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  • FIRST POST
    • aroominyork
    • By aroominyork 6th Mar 18, 9:17 PM
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    aroominyork
    Investment trusts in FTSE indexes
    • #1
    • 6th Mar 18, 9:17 PM
    Investment trusts in FTSE indexes 6th Mar 18 at 9:17 PM
    Do people think it an anomaly that investment trusts such as SMT and Monks figure in the FTSE100/250 etc.? All kudos to them for their wily stock-picking, but they are just a collection of global shares and their presence in the FTSE does not reflect the businesses which make up the nuts and bolts of the British economy, which surely is what the indexes should be. Also, if you buy a FTSE index fund does it include the ITs and hence mean you double-buy companies which the ITs hold?
Page 1
    • A_T
    • By A_T 6th Mar 18, 9:20 PM
    • 442 Posts
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    A_T
    • #2
    • 6th Mar 18, 9:20 PM
    • #2
    • 6th Mar 18, 9:20 PM
    But they are part of "the businesses which make up the nuts and bolts of the British economy". That's why they're in the index.
    • A_T
    • By A_T 6th Mar 18, 9:26 PM
    • 442 Posts
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    A_T
    • #3
    • 6th Mar 18, 9:26 PM
    • #3
    • 6th Mar 18, 9:26 PM
    Legal & General UK MID Cap Index Fund tracks the FTSE 250 ex. Investment Trusts Index. Not sure if there are any other ex. Investment Trusts Index trackers.
    • aroominyork
    • By aroominyork 6th Mar 18, 9:41 PM
    • 481 Posts
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    aroominyork
    • #4
    • 6th Mar 18, 9:41 PM
    • #4
    • 6th Mar 18, 9:41 PM
    But they are part of "the businesses which make up the nuts and bolts of the British economy". That's why they're in the index.
    Originally posted by A_T
    They manufacture nothing. An individual IT provides no meaningful service. They employ a handful of people. They are an irrelevance to the fundamentals of the British economy - let alone that they mostly hold shares in businesses from other economies. They are only in the FTSE because they happen to be closed ended rather than open ended; if every OEIC which held over £4bn of shares was in the index there would be little space for genuine manufacturing and service companies.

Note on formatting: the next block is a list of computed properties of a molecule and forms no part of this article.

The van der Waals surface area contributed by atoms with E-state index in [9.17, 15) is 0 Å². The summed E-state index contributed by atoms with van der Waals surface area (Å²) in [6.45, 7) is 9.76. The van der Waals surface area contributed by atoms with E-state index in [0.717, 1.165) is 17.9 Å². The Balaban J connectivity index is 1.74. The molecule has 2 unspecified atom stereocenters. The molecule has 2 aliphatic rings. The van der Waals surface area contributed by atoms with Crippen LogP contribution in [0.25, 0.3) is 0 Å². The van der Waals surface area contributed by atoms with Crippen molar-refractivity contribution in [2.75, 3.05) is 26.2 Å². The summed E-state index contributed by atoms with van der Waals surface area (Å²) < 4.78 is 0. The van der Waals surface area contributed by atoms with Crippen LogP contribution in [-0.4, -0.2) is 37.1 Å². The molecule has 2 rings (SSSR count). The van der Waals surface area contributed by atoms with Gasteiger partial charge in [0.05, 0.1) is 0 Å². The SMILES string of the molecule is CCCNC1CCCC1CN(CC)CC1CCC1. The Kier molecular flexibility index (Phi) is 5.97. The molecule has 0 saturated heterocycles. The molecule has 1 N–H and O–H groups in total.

• dividendhero
    • By dividendhero 6th Mar 18, 10:10 PM
    • 208 Posts
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    dividendhero
    • #5
    • 6th Mar 18, 10:10 PM
    • #5
    • 6th Mar 18, 10:10 PM
    But they are part of "the businesses which make up the nuts and bolts of the British economy". That's why they're in the index.
    Originally posted by A_T
    FTSE100 is companies listed in Britain, there are companies in the index which don't do any business in the country - eg the Silver miner Fresnillo is a FTSE100 company that doesn't have any operations here.

    Will be interesting if Aramco from Saudi Arabia gets a UK listing. It'll be biggest company in FTSE 100 and have no operations here
    • george4064
    • By george4064 6th Mar 18, 10:12 PM
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    george4064
    • #6
    • 6th Mar 18, 10:12 PM
    • #6
    • 6th Mar 18, 10:12 PM
    There are indices that exclude Investment Trusts and Investment companies.

    Example here: https://www.premierfunds.co.uk/media/5124/acorn-income-fund-monthly-factsheet.pdf

    'Numis Smaller Companies (ex. IC) Index'
    "If you arenít willing to own a stock for ten years, donít even think about owning it for ten minutesĒ Warren Buffett

    Save £12k in 2016 - #045 £10,358.81/£12,000 (86%)
    Save £12k in 2017 - #003 £12,427.51/£12,000 (104%)
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    • aroominyork
    • By aroominyork 6th Mar 18, 10:45 PM
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    aroominyork
    • #7
    • 6th Mar 18, 10:45 PM
    • #7
    • 6th Mar 18, 10:45 PM
    FTSE100 is companies listed in Britain, there are companies in the index which don't do any business in the country - eg the Silver miner Fresnillo is a FTSE100 company that doesn't have any operations here.
    Originally posted by dividendhero
    Fair point.
    • Tom99
    • By Tom99 7th Mar 18, 1:59 AM
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    Tom99
    • #8
    • 7th Mar 18, 1:59 AM
    • #8
    • 7th Mar 18, 1:59 AM
    You are right, they do distort the index a bit as you are doubling up on any companies the IT own which are already in that index or adding companies which are outside that index into the index.